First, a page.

European railways step up relief efforts to support Ukrainians
According to UN data, some 3 million refugees have now fled Ukraine in the three weeks since the Russian invasion. As the war continues its tragic devastation, the need for humanitarian relief for Ukrainians both inside and outside the country is rising. The Community of European Railway and Infrastructure Companies (CER) is working closely with its members to track the rapidly evolving transport situation on the ground. Two fronts remain crucial: ensuring onward flow of refugees towards safe havens beyond the border regions and helping with the supply of aid into Ukraine.
From the outbreak of the war, European railways were quick to respond in solidarity with the Ukrainian people seeking refuge across Europe. With around 1.9 million refugee arrivals in Poland, Polish State Railways PKP are on the front line of humanitarian relief efforts. By 14 March PKP had received over 150,000 citizens arriving by train at three of the major crossing points along the Ukrainian border. The busiest Polish border station, Przemyśl Główny, was recently visited by European Transport Commissioner Adina Vălean. Like many of the busiest arrival point stations it is now open 24/7, hosts charities and volunteers present to assist the refugees, and offers a temporary place of rest for transiting passengers in need of a shower, a warm meal and a bed, in particular mothers with children and elderly people.
As the number of increasingly vulnerable Ukrainian refugees continues to rise, the risk is that border facilities will become saturated. It is vital therefore to keep pace with the new arrivals and help them reach less crowded aid and reception centres that can meet their specific needs. PKP has already provided over 425,000 free onward journeys (data up to 11 March).
They of course are not alone. Hungarian rail operator MÁV has seen a steady increase in the number of refugee arrivals by train. To facilitate their onward travel, MÁV has so far (15 March) issued approximately 105, 500 of its free ‘solidarity tickets’. In Slovakia, Železničná Spoločnosť Slovensko (ZSSK) reports around 75,000 free tickets issued to refugees (by 13 March), while neighbouring Czech railways České Dráhy (ČD) have helped over 100,000 Ukrainians travel for free (10 March). German rail company Deutsche Bahn (DB) meanwhile has distributed 100,000 of its free ‘helpukraine’ tickets, recognised in several countries (13 March). Further west, French operator SNCF estimates 10,000 free trips were made so far on their trains (15 March), and as far away as Spain, Renfe have provided over 4,500 free tickets (16 March). Even in smaller countries like Denmark, rail company DSB has already transported around 1,300 Ukrainian refugees free of charge (13 March). Overall CER member railway companies in no less than 23 countries offer free travel and/or recognise other operators’ free tickets to ease the arduous journeys of Ukrainian refugees. There are also many stations set up with reception zones where railway staff and/or aid workers provide on-site information, rest areas and support.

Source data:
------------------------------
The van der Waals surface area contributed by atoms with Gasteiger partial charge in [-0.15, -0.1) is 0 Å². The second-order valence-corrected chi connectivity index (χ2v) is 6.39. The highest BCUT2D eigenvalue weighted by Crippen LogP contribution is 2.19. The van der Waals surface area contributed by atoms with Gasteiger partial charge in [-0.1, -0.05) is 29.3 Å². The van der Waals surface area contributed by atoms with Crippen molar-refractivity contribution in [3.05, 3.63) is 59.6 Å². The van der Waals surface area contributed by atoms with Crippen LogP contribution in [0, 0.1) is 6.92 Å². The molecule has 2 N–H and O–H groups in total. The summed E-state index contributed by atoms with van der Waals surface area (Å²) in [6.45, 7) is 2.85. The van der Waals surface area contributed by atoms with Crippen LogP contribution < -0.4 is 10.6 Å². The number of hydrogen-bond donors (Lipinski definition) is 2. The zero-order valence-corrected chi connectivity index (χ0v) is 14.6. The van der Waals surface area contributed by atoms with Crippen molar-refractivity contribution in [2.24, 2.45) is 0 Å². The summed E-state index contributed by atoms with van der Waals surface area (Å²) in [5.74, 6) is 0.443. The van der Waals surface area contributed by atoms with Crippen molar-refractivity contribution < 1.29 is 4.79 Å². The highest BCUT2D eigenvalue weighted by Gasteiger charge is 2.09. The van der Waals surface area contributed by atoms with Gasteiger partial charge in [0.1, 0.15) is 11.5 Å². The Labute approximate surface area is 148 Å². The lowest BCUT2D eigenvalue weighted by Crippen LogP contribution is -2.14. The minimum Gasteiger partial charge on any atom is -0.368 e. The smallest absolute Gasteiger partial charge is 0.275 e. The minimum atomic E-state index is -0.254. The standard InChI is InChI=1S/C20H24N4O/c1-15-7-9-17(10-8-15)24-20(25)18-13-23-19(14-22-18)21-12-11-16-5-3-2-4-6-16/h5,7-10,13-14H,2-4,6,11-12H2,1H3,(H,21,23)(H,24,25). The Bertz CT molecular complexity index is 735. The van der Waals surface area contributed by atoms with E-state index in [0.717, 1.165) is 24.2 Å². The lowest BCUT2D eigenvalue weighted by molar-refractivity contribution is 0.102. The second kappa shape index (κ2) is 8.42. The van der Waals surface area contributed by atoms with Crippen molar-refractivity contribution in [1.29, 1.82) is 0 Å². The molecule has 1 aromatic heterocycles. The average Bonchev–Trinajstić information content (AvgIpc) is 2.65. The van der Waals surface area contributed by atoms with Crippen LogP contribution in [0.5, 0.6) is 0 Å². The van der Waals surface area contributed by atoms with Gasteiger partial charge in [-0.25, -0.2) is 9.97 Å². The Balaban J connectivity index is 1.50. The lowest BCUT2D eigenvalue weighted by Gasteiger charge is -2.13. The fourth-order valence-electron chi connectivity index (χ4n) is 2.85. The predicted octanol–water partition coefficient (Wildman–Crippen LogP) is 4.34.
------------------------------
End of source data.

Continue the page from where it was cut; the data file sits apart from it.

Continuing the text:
On another front, railways are setting up land bridges to carry aid into Ukraine. Provisions including medical supplies, food and basic necessities are carried on existing and special services often resulting from collaborations between different rail cargo operators. DB has coordinated, in cooperation with DB Cargo, DB Cargo Polska, PKP LHS and Ukrainian Railways, a first train that departed Germany on March 10th with 15 containers transporting 350 tonnes of aid. SNCF Fret is currently preparing with SNCF Réseau, wagon leasing company Ermewa, and DB Cargo a humanitarian train that will carry around 500 pallets of relief supplies collected in France. In coordination with the Swiss Agency for Development and Cooperation (SDC) SBB Cargo has also been transporting humanitarian goods to Ukraine (in cooperation with PKP). Aid collected in the Czech Republic is also making its way to Ukraine by train with the help of wagons from ČD Cargo. European railway companies are not only helping to move but also to collect aid, together with local associations, authorities and Ministries or by organising their own donation drives among employees, on board trains and in stations.
The European rail community remains committed to expressing its solidarity towards Ukraine and its people and will continue supporting the ongoing international aid efforts in close cooperation with local, regional, national and EU-level authorities as well as with fellow rail companies and other transport actors. Strong coordination is key in responding to the crisis and its developments.